Following Volkswagen’s lead, Siemens announced plans Wednesday for a $12-million fund to compensate former slave laborers forced to work for the firm by the Nazis during World War II.
The electronics giant, along with VW, is one of several German businesses under pressure from lawsuits in the United States and threats of more at home from Nazi-era victims.
Earlier this month, Volkswagen became the first of these firms to agree to victim payments when it announced its own $12-million fund--a change of heart after arguing for years that it had no legal duty to pay back wages for labor forced on it by the Nazis.
Siemens had a similar change of heart: Almost a year ago, at its 150th anniversary celebrations, the company had insisted that it could do no more for its former slave laborers than express “deepest regrets.”
The Munich-based Siemens said its fund is in addition to the $4.3 million it paid to the Jewish Claims Conference in 1961 and to providing humanitarian help for victims. Siemens estimates that between 10,000 and 20,000 slave laborers worked in its wartime factories.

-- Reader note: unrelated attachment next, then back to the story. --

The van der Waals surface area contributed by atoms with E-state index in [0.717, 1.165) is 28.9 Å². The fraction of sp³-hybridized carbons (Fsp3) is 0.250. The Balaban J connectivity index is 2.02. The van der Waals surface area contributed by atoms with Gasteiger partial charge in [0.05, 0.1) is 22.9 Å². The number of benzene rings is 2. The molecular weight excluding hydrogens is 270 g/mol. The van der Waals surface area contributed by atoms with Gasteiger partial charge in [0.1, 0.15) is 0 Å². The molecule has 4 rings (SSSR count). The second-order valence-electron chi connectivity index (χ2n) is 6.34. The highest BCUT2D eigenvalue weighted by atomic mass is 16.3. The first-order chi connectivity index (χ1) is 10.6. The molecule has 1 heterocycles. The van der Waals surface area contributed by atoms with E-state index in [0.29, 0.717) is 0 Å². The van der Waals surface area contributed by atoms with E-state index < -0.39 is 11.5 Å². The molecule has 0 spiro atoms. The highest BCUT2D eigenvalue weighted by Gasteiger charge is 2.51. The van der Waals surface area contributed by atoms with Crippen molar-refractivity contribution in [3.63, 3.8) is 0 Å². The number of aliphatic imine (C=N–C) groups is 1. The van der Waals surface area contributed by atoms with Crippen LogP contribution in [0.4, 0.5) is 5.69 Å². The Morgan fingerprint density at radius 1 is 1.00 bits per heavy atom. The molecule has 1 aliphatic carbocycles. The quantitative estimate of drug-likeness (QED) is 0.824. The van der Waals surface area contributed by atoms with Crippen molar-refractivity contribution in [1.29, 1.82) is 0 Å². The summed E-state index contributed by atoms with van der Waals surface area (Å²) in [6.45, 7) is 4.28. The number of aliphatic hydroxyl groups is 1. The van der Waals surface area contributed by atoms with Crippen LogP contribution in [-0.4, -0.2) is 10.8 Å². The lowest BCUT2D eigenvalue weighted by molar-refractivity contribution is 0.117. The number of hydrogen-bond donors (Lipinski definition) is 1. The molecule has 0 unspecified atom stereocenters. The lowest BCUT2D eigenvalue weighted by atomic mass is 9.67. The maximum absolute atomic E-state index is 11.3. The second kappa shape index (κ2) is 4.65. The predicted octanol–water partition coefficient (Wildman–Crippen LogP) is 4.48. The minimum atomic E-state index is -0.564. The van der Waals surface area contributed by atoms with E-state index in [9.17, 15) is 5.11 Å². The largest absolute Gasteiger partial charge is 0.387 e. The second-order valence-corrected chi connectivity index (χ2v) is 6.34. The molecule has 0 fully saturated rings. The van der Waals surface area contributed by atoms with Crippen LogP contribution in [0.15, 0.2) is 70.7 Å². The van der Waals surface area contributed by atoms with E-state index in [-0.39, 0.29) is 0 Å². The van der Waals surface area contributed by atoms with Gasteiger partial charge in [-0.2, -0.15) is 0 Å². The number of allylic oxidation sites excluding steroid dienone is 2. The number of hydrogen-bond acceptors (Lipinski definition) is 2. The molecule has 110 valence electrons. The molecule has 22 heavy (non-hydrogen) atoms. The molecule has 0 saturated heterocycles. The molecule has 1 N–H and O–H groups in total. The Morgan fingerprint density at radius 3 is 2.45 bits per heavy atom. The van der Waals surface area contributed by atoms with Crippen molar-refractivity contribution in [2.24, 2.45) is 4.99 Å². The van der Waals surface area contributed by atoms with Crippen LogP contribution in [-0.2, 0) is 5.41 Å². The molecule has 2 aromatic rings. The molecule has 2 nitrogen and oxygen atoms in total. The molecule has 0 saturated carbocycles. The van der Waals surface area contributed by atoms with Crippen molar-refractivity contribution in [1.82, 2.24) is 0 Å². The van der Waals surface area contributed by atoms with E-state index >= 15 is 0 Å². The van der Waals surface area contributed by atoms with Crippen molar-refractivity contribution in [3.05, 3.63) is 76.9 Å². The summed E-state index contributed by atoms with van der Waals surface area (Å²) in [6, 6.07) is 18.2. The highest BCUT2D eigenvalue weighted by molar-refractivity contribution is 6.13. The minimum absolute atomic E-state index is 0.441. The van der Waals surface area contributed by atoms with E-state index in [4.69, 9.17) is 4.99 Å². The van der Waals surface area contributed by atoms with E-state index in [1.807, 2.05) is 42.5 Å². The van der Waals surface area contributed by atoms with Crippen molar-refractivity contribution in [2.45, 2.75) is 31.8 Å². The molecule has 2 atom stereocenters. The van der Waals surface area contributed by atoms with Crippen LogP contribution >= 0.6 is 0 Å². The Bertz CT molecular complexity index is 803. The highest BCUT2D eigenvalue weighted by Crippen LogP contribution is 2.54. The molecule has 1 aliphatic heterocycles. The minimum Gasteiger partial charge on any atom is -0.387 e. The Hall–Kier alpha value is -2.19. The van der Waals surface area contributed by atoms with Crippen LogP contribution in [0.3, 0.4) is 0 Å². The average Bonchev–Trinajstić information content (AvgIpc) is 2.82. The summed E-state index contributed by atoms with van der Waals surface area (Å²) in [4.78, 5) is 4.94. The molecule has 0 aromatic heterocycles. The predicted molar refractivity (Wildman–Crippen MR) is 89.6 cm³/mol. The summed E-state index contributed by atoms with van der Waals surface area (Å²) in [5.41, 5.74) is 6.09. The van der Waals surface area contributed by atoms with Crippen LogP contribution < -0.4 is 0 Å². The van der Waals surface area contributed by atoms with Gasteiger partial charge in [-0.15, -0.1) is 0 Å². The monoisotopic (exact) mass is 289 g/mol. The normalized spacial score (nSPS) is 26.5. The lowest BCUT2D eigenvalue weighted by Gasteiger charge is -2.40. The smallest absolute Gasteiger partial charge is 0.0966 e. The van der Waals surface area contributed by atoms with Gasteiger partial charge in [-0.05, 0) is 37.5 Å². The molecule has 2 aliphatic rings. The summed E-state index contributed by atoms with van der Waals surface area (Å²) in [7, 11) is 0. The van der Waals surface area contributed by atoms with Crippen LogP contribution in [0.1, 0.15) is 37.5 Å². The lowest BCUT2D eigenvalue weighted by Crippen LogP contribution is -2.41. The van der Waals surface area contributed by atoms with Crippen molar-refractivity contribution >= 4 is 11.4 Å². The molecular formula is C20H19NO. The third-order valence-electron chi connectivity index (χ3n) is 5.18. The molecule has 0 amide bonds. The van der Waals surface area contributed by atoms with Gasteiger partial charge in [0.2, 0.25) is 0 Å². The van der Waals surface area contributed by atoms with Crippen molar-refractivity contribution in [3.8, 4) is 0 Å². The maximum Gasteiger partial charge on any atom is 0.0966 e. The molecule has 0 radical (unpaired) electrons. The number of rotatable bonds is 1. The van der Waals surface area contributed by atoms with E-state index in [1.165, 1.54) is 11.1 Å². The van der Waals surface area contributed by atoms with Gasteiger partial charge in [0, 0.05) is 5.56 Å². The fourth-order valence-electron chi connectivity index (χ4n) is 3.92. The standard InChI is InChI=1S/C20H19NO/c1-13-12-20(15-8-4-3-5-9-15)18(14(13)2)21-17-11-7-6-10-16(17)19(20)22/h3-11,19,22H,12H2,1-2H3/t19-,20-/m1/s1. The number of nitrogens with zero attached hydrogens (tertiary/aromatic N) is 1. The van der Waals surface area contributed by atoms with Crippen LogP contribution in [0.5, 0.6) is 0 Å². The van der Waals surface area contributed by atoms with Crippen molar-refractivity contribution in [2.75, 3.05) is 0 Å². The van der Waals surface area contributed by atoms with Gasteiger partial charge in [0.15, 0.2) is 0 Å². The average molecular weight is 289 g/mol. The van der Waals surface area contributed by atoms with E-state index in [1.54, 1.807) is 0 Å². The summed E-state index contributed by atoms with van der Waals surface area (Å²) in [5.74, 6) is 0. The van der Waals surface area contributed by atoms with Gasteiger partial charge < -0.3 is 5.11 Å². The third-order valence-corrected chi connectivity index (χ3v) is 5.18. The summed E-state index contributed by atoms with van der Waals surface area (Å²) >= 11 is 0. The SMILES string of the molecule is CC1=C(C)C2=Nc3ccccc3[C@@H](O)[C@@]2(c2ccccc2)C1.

The threat of lawsuits has raised the pressure on German firms to pay direct claims to the thousands of concentration camp inmates, mostly Jews, forced to work in their factories.
Lawyers representing former slave laborers criticized Siemens, as they did Volkswagen, for setting up a fund to avoid larger payments a lawsuit might demand.
Siemens is seeking “the cheapest alternative,” said Munich attorney Michael Witti, who with a colleague filed the U.S. lawsuit.